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vices, and to undervalue those of others, some of them murmured against the good-man of the house, because, in the distribution of their hire, their fellow-labourers were made equal unto them. He repels the charge of partiality and injustice with these unanswerable observations :-“ Friend, I do thee no wrong: didst not “ 'thou agree with me for a penny? Take that thine

is, and go thy way: I will give unto this last even " as unto thee. Is it not lawful for me to do what I « will with mine own? Is thine eye evil, because I “ I am good ?”

This is a summary of the parable now before us; and, like our Lord's other discourses of this nature, it is fraught with religious instruction: under these objects of sense, much spiritual meaning is conveyed to the attentive mind of the humble believer. And,

1st. Here we are taught to entertain a just conception of the nature of the Church of God: It is

represented under the image of a vineyard, strongly enclosed, cultivated with care, and thus made to abound with pleasant flowers and salutary fruits—with what. ever is grateful to the eye, and good for the sustenance of man.

The rude and uncultivated wilderness is a just emblem of the natural state of mankind. By the transgression of our primitive parents, misery was entailed upon all their descendants : ignorance and de. pravity overspread the earth. God did not, however, abandon his fallen creatures to utter despair and universal ruin. He never left himself entirely without a witness in the midst of a crooked and perverse generation: there was always a company of the faithful: he had always a church in this degenerate world—a vineyard in the midst of the surrounding wilderness. His

messengers were employed from age to age, to invite wandering mortals to come in, and join the happy society of true believers. Seth, and Noah, and Abraham were preachers of righteousness. Moses and the succeeding prophets were faithful advocates for the name and worship of the one living and true God. Christ and his apostles called men from darkness to light, from Gentile ignorance and Jewish superstition, to the knowledge of the glorious Gospel. Thus the householder went out at different periods at the third, and the sixth, and the ninth, and even at the eleventh hourand said to those who were regardless of their duty,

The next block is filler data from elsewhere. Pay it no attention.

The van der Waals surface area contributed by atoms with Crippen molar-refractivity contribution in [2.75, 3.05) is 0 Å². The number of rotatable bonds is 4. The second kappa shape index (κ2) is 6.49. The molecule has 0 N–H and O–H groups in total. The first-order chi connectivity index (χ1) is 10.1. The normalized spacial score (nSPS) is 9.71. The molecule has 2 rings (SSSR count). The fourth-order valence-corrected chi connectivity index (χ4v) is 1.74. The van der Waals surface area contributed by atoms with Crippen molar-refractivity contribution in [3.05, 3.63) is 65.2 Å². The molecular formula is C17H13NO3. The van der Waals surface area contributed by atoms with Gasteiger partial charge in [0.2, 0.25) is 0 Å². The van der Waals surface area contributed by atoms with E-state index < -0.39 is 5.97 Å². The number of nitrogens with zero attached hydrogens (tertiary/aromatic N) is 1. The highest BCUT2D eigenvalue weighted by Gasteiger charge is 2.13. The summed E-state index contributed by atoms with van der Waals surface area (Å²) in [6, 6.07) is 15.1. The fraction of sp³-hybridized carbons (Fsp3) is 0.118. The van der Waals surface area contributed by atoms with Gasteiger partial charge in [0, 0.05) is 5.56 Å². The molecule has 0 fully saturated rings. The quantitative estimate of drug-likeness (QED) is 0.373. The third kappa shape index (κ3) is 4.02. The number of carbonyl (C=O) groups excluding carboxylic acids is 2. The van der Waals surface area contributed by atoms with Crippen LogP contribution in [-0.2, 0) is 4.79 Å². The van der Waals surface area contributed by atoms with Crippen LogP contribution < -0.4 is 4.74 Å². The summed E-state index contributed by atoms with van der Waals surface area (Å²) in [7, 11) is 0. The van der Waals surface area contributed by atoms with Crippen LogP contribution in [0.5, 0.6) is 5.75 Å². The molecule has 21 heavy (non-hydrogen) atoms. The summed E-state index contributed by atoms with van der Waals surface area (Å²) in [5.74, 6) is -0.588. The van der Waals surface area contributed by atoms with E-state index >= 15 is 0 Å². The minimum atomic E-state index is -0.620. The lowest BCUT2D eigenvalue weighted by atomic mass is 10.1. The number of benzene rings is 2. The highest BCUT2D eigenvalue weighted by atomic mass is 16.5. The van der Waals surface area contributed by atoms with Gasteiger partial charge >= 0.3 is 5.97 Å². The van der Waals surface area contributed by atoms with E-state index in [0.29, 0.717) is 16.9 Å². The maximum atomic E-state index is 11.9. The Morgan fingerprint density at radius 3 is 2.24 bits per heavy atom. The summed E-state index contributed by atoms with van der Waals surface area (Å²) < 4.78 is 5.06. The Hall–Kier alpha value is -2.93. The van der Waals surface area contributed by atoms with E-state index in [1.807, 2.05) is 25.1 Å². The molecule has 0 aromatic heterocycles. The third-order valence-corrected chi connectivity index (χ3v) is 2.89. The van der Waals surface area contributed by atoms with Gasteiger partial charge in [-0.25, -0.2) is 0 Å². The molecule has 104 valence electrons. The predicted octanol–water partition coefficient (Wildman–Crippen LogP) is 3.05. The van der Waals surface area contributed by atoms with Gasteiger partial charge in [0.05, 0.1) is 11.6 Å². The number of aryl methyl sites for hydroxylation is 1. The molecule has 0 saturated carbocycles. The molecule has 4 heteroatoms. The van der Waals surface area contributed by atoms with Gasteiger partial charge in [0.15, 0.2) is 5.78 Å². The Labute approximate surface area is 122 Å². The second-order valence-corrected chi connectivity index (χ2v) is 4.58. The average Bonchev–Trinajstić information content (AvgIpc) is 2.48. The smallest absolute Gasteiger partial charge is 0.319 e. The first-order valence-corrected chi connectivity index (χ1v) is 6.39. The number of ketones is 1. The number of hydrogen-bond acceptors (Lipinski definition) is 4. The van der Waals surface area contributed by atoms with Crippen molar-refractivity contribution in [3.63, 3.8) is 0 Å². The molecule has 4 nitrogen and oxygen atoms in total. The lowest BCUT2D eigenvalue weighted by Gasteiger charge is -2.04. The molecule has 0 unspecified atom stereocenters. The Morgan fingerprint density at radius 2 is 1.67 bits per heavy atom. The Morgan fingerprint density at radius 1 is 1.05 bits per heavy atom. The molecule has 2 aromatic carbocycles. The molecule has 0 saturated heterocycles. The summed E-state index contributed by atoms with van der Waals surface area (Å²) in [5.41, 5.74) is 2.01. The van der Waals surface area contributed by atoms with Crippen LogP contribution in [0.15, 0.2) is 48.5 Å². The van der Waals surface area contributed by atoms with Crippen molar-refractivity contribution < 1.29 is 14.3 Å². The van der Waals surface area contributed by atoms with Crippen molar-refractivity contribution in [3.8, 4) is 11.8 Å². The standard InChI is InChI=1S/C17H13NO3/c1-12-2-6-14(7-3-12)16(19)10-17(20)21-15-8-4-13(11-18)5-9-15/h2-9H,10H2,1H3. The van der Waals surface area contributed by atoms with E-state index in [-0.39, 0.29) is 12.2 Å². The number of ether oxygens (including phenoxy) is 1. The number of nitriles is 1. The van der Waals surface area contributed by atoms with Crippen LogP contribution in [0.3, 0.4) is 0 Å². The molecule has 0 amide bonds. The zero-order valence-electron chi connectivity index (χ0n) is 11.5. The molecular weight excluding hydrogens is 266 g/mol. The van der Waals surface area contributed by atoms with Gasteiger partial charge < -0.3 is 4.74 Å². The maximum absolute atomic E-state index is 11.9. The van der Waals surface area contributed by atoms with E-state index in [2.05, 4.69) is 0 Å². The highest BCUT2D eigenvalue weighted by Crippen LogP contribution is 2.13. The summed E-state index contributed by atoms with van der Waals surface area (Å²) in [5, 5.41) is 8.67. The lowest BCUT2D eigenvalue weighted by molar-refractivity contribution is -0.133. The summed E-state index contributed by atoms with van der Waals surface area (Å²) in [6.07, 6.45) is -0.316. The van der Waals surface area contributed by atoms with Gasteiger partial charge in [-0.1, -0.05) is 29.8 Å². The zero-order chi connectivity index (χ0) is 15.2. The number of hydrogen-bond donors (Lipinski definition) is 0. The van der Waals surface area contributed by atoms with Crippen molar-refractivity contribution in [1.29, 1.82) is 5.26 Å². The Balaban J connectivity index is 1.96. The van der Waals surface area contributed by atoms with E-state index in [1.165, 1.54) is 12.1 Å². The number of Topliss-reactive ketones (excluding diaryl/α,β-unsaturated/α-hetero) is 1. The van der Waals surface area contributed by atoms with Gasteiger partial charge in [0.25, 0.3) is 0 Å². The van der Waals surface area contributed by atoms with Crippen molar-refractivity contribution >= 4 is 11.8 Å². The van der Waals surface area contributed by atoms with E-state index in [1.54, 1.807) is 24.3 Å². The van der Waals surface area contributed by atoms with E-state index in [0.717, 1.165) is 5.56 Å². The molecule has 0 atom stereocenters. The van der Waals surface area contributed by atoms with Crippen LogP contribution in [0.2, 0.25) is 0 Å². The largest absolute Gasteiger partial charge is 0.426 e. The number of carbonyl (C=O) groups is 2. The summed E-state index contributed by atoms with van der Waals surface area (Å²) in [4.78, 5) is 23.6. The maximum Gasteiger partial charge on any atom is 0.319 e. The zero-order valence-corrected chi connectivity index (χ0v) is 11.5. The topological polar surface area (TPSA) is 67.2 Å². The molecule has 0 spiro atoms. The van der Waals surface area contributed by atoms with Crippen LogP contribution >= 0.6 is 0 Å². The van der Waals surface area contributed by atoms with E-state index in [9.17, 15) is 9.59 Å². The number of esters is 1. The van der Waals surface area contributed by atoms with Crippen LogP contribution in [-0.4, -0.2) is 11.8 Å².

Why stand ye here all the day idle ? Go ye into the

vineyard; and whatsoever is right, that shall ye rea ceive.” And hence we are led to remark,

2dly. That in the revolutions of time, at whatever period we may enter into the service of our Lord; when he comes to take account of our conduct; when the labourers are called to receive their hire; to every man will he give in proportion to the work performed.

But here it may be objected, “ that in the transac“tion before us, this equitable rule seems to have been “ violated : they who were called early into the vine

yard, complained, and surely not without reason, that “ those who had wrought but one hour were made “ equal unto them who had borne the burden and heat “ of the day.” This objection may be obviated by observing, that more work may be performed by the industrious in a single hour, than is accomplished by the indolent in the course of a whole day; and that when the lord of the vineyard comes to reckon with his labourers, he will reward them in proportion to their industry, and not to the time in which they were employed